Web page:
The Latest Ransomware Took Advantage of a Devilishly Clever Trick

Usually, ransomware may be spread via emails or websites. But at least some victims of this latest wave were infected by a software update, according to researchers and law enforcement.

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Jun 28 2017, 3:47pm

Image: Shutterstock

Tuesday's global ransomware outbreak may be notable for its size, but there is a second aspect that sets it apart from other attacks: the way in which at least some victims appear to have been infected.

Typically, ransomware may be distributed through spam emails, or dodgy adverts on websites. In this case, some victims were impacted because of a booby-trapped software update from a Ukrainian financial software company, according to researchers and law enforcement. This episode doesn't only showcase a novel attack approach, it also highlights the power that software updates can have over the security of a system more generally.

In a blog post published on Tuesday, Microsoft said it had evidence that "a few active infections of the ransomware initially started from the legitimate MEDoc updater process." MEDoc is a company that provides accounting software, such as tools that simplify filing your taxes.

The Ukrainian police and researchers at cybersecurity firms Kaspersky and AlienVault said much the same: hackers likely broke into MEDoc's own systems, bundled ransomware up with a software update, and pushed it out to unsuspecting MEDoc customers.

For its part, MEDoc denied on Facebook it was the source of the infections, saying that "such conclusions are clearly wrong, because the developer MEDoc, as a responsible software vendor, monitors the security and cleanliness of its own code," according to a Google translation of the post. MEDoc did not immediately respond to a request for comment.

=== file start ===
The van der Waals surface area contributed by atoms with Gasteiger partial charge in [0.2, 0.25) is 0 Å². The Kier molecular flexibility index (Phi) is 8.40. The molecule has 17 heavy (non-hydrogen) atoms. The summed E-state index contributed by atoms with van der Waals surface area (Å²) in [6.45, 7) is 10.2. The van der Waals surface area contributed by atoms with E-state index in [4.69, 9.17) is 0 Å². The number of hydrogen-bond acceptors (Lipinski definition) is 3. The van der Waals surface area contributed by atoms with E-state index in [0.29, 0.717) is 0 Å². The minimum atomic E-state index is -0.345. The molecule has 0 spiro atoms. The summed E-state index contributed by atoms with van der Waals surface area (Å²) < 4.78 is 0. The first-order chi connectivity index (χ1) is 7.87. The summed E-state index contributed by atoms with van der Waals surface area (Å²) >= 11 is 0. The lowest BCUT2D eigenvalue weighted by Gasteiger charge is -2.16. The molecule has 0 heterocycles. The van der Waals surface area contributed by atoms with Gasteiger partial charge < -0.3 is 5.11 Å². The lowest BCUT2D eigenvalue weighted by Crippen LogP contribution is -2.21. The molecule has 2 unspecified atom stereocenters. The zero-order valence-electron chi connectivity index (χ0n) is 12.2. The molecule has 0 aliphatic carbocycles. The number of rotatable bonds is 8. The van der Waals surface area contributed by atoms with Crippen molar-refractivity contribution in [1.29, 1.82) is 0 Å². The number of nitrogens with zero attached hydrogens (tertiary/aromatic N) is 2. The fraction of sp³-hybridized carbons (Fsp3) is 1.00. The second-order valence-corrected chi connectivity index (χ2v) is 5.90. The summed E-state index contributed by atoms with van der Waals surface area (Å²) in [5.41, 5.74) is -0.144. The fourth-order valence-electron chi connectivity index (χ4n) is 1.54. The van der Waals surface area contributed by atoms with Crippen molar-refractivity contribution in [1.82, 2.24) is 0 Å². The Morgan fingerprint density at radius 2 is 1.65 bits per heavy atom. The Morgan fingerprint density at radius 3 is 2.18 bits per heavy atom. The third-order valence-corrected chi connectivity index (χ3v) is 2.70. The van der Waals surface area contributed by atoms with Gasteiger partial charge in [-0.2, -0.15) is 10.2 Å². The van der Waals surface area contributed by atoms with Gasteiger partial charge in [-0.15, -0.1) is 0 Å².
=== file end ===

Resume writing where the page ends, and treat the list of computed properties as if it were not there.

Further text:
But, whereas a normal update file would be around 300 bytes, this one was 330KB, according to the Ukrainian police. Microsoft said it observed the MEDoc software updater execute a malicious attack on Tuesday, at around 10:30 GMT. From here, the update created a new file, Rundll32.exe, and started the rest of the ransomware process. It spread throughout networks using other techniques, such as stealing credentials and making use of NSA exploits called EternalBlue and EternalRomance, and locked down machines, according to Microsoft's blog.

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In other words, MEDoc users had unknowingly downloaded malware without clicking on a link or visiting a malicious website, because of a system designed to distribute legitimate software. When an application, piece of software, or operating system updates itself, users are typically at the mercy of whoever controls that update, and whatever they decide to use it for.

It's like when the Twitter app pushes a new interface you don't like or when Windows forces an update. What appears to have happened in this instance is that hackers took control of an update mechanism themselves, and used it to spread malware. Of course, there are mitigations against this—maybe the process requires updates to be cryptographically signed, increasing the chance only legitimate software can be installed—and whether it's successful depends on the specifics of the attack, but in general this is an interesting way to break into systems.

If people don't learn to patch their systems, or properly segment networks, or anything else from this latest wave of ransomware, maybe at least it will remind everyone just how simultaneously fragile and powerful the supply-chain of software can be.